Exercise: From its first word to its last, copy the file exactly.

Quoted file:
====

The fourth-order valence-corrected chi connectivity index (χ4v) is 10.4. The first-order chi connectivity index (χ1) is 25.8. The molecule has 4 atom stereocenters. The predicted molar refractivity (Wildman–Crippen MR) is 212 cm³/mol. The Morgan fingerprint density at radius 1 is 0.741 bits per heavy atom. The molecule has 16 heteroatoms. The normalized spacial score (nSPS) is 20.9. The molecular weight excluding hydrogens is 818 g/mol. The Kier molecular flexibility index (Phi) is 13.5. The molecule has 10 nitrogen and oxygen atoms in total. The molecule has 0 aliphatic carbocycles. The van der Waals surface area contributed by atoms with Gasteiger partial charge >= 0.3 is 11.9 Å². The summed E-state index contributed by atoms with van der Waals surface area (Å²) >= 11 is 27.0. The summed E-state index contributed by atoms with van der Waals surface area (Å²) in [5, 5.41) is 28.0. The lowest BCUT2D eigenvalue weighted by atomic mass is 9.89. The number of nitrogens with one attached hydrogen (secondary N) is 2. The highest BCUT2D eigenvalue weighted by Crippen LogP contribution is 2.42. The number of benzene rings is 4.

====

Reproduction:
The fourth-order valence-corrected chi connectivity index (χ4v) is 10.4. The first-order chi connectivity index (χ1) is 25.8. The molecule has 4 atom stereocenters. The predicted molar refractivity (Wildman–Crippen MR) is 212 cm³/mol. The Morgan fingerprint density at radius 1 is 0.741 bits per heavy atom. The molecule has 16 heteroatoms. The normalized spacial score (nSPS) is 20.9. The molecular weight excluding hydrogens is 818 g/mol. The Kier molecular flexibility index (Phi) is 13.5. The molecule has 10 nitrogen and oxygen atoms in total. The molecule has 0 aliphatic carbocycles. The van der Waals surface area contributed by atoms with Gasteiger partial charge >= 0.3 is 11.9 Å². The summed E-state index contributed by atoms with van der Waals surface area (Å²) >= 11 is 27.0. The summed E-state index contributed by atoms with van der Waals surface area (Å²) in [5, 5.41) is 28.0. The lowest BCUT2D eigenvalue weighted by atomic mass is 9.89. The number of nitrogens with one attached hydrogen (secondary N) is 2. The highest BCUT2D eigenvalue weighted by Crippen LogP contribution is 2.42. The number of benzene rings is 4.